The Anti Nakba; Jewish Refugees from Arab & Muslim Lands
On May 15th 1948, after 2000 years of forced exile, the Jewish state was reborn. The fledgling state was immediately set upon from without and within by local Arabs as well as invading armies from the surrounding Arab states. The Jewish state won and the Arabs lost.
But 1948 was not only a year of loss and upheaval for the Palestinian Arabs, for in that same year a lesser known but equally vast refugee crisis was inflicted almost universally upon the Jews of the Arab world. Marked by pogroms, arson, looting and murder on a horrific scale, the Jews of the Arab world fled for their lives and with what they could carry on their backs. Within a year much of the Arab world had expelled their ancient Jewish communities, some dating back over 1500 years. According to the advocacy organization Justice for Jews from Arab Countries; following the 1948 war over 850,000 Jews were uprooted from the lands where they and their ancestors had lived for generations.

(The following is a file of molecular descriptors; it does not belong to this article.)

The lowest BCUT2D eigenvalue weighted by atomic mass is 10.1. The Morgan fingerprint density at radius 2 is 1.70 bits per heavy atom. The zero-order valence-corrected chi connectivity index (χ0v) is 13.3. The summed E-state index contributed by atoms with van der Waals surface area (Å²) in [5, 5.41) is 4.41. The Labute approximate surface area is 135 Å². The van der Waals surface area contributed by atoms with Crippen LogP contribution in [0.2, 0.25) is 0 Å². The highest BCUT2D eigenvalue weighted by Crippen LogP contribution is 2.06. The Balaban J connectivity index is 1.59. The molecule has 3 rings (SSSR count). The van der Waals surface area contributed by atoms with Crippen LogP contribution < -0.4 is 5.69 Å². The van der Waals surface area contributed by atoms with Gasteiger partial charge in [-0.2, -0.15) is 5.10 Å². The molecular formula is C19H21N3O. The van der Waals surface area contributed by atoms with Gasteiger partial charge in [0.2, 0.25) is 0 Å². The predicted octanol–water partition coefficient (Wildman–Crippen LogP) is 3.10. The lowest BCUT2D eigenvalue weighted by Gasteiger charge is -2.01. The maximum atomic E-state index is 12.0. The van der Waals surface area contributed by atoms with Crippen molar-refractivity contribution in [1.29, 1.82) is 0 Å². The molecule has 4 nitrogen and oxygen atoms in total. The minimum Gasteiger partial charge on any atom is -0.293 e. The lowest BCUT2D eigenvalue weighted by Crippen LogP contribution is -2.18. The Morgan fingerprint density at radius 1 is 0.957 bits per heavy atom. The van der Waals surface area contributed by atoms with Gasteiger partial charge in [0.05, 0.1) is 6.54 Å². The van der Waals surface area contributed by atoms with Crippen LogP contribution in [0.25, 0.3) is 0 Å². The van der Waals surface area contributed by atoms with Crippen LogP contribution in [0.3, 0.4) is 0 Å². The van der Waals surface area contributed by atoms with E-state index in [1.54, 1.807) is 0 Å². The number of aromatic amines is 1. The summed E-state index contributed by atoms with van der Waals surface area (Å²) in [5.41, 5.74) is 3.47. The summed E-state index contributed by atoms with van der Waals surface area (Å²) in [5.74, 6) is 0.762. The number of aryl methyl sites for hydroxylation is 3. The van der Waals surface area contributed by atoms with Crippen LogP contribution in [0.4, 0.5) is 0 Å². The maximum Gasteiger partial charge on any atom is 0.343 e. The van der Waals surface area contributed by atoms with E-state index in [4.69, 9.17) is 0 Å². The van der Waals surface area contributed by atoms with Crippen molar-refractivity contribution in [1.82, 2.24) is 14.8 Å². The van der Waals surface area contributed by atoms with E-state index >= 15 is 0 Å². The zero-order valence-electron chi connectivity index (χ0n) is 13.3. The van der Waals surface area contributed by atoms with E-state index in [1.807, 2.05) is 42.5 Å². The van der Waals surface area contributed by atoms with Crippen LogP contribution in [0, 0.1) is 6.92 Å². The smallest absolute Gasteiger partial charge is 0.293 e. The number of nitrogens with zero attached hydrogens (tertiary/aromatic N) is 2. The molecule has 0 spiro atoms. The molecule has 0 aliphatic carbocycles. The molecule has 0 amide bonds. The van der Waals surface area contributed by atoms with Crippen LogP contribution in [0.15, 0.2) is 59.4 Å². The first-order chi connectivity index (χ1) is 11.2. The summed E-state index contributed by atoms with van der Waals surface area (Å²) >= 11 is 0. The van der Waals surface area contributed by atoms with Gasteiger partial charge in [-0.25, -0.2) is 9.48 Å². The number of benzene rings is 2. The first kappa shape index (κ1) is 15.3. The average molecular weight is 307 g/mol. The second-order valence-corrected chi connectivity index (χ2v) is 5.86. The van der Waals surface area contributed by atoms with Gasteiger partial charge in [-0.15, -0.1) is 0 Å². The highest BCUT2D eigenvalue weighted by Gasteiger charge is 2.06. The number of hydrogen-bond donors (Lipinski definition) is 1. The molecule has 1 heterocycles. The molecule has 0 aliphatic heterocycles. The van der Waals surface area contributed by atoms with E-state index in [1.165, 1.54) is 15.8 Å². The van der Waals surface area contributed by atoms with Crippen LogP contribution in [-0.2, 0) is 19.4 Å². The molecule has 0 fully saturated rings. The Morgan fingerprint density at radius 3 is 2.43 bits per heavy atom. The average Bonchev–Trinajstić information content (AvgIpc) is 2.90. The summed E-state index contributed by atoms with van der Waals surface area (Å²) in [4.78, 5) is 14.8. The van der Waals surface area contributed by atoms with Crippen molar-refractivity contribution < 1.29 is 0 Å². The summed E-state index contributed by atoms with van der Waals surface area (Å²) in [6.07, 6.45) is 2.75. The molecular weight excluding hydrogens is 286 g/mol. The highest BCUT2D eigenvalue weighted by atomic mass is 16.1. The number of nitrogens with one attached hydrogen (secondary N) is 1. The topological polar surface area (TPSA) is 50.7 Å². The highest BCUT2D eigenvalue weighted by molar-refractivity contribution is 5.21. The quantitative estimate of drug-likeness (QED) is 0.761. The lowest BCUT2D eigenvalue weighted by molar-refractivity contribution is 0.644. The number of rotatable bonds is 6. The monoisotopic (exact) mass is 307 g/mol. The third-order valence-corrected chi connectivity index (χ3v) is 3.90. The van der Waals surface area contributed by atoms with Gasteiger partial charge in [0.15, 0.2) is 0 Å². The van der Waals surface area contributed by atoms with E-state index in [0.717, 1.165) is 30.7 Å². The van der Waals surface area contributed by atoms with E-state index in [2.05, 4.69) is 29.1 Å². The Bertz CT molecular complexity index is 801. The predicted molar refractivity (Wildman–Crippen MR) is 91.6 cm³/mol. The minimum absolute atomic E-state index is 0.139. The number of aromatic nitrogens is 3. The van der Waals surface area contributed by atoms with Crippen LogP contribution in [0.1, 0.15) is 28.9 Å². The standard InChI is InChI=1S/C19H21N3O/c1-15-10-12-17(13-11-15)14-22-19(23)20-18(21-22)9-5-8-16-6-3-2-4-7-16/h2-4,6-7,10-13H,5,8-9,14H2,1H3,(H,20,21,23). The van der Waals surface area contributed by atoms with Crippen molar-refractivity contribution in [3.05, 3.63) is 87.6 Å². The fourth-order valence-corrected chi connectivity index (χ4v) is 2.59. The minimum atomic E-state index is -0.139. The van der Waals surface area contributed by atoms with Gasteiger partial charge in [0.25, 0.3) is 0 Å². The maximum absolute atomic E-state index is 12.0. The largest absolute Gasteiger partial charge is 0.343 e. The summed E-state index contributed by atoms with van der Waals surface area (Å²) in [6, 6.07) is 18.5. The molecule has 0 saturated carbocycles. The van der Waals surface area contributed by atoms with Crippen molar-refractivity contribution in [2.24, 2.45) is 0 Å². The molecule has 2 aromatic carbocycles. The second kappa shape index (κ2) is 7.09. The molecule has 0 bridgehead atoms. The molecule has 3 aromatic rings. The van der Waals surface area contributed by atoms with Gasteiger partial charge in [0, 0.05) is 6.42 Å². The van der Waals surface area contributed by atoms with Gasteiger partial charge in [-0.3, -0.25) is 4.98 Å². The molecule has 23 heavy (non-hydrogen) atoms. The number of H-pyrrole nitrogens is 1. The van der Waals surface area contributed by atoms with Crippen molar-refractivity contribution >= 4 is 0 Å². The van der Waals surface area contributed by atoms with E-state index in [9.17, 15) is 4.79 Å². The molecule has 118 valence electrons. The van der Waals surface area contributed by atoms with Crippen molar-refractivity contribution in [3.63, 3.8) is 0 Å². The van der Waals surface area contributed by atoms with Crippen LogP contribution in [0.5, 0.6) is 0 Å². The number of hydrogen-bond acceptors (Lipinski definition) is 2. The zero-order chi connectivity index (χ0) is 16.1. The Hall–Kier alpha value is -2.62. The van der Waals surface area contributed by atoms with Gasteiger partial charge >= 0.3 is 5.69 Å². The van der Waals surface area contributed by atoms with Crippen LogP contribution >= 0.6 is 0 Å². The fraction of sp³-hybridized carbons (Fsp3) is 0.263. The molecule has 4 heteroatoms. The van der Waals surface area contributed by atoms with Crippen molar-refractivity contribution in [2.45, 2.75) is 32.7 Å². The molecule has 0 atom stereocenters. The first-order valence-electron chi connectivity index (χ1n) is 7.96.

As with all wars there are winners and losers, but it is rare for the losers to create an annual day to commemorate their loss. May 15th is the day that Palestinians have designated to remember their defeat in a war to eliminate the newborn Jewish state. Not content to mourn their self inflicted “Nakba” or tragedy in private shame, they have transformed it into a traveling road show of anger, self righteousness and victimhood. With the exception of Yeshiva University, there is hardly a campus in the United States not infected with the annual anti-Israel hate-fest commonly billed as Israel Apartheid week.
The ancestors of the 1948 Arab refugees remain imprisoned in fetid camps, condemned to a life of poverty and statelessness by their Arab brothers. In stark contrast the vast Israeli camps, once teeming with masses of destitute Jewish refugees, were quickly dismantled. There are no 1948 Jewish refugees in Israel, all were given a home.
Mattie Friedman of The Times of Israel writes eloquently of one particular ancient Jewish community uprooted during that pivotal year. Read the entire article HERE. Lyn Julius condems the “progressive world” for choosing the wrong side in the never ending struggle for human dignity and justice in her Times of Israel article on “the other Nakba” HERE.